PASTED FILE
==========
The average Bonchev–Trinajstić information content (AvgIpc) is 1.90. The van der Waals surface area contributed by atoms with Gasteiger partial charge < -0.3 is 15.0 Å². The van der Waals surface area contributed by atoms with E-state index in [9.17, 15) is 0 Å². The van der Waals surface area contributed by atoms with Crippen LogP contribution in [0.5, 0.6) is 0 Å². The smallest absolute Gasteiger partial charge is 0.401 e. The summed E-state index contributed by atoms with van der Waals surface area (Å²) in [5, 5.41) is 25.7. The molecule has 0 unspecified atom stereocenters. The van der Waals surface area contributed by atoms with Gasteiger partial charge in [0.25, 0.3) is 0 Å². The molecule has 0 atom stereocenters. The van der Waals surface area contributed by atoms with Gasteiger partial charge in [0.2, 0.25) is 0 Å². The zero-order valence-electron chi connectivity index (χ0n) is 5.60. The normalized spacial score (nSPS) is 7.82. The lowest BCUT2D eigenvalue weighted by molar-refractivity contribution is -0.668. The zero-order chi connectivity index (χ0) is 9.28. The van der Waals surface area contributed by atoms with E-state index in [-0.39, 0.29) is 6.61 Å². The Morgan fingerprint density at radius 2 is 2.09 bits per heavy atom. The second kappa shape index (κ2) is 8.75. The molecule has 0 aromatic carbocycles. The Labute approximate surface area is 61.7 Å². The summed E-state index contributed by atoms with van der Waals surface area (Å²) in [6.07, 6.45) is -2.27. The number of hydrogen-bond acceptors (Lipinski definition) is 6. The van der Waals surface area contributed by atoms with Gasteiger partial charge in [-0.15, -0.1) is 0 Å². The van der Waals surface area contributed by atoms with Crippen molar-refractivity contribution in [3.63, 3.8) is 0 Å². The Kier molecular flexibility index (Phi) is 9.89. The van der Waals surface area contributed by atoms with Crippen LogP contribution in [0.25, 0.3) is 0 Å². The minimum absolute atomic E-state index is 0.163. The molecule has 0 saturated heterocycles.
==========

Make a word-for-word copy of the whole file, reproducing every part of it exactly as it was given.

The average Bonchev–Trinajstić information content (AvgIpc) is 1.90. The van der Waals surface area contributed by atoms with Gasteiger partial charge < -0.3 is 15.0 Å². The van der Waals surface area contributed by atoms with E-state index in [9.17, 15) is 0 Å². The van der Waals surface area contributed by atoms with Crippen LogP contribution in [0.5, 0.6) is 0 Å². The smallest absolute Gasteiger partial charge is 0.401 e. The summed E-state index contributed by atoms with van der Waals surface area (Å²) in [5, 5.41) is 25.7. The molecule has 0 unspecified atom stereocenters. The van der Waals surface area contributed by atoms with Gasteiger partial charge in [0.25, 0.3) is 0 Å². The molecule has 0 atom stereocenters. The van der Waals surface area contributed by atoms with Gasteiger partial charge in [0.2, 0.25) is 0 Å². The zero-order valence-electron chi connectivity index (χ0n) is 5.60. The normalized spacial score (nSPS) is 7.82. The lowest BCUT2D eigenvalue weighted by molar-refractivity contribution is -0.668. The zero-order chi connectivity index (χ0) is 9.28. The van der Waals surface area contributed by atoms with E-state index in [-0.39, 0.29) is 6.61 Å². The Morgan fingerprint density at radius 2 is 2.09 bits per heavy atom. The second kappa shape index (κ2) is 8.75. The molecule has 0 aromatic carbocycles. The Labute approximate surface area is 61.7 Å². The summed E-state index contributed by atoms with van der Waals surface area (Å²) in [6.07, 6.45) is -2.27. The number of hydrogen-bond acceptors (Lipinski definition) is 6. The van der Waals surface area contributed by atoms with Gasteiger partial charge in [-0.15, -0.1) is 0 Å². The van der Waals surface area contributed by atoms with Crippen molar-refractivity contribution in [3.63, 3.8) is 0 Å². The Kier molecular flexibility index (Phi) is 9.89. The van der Waals surface area contributed by atoms with Crippen LogP contribution in [0.25, 0.3) is 0 Å². The minimum absolute atomic E-state index is 0.163. The molecule has 0 saturated heterocycles.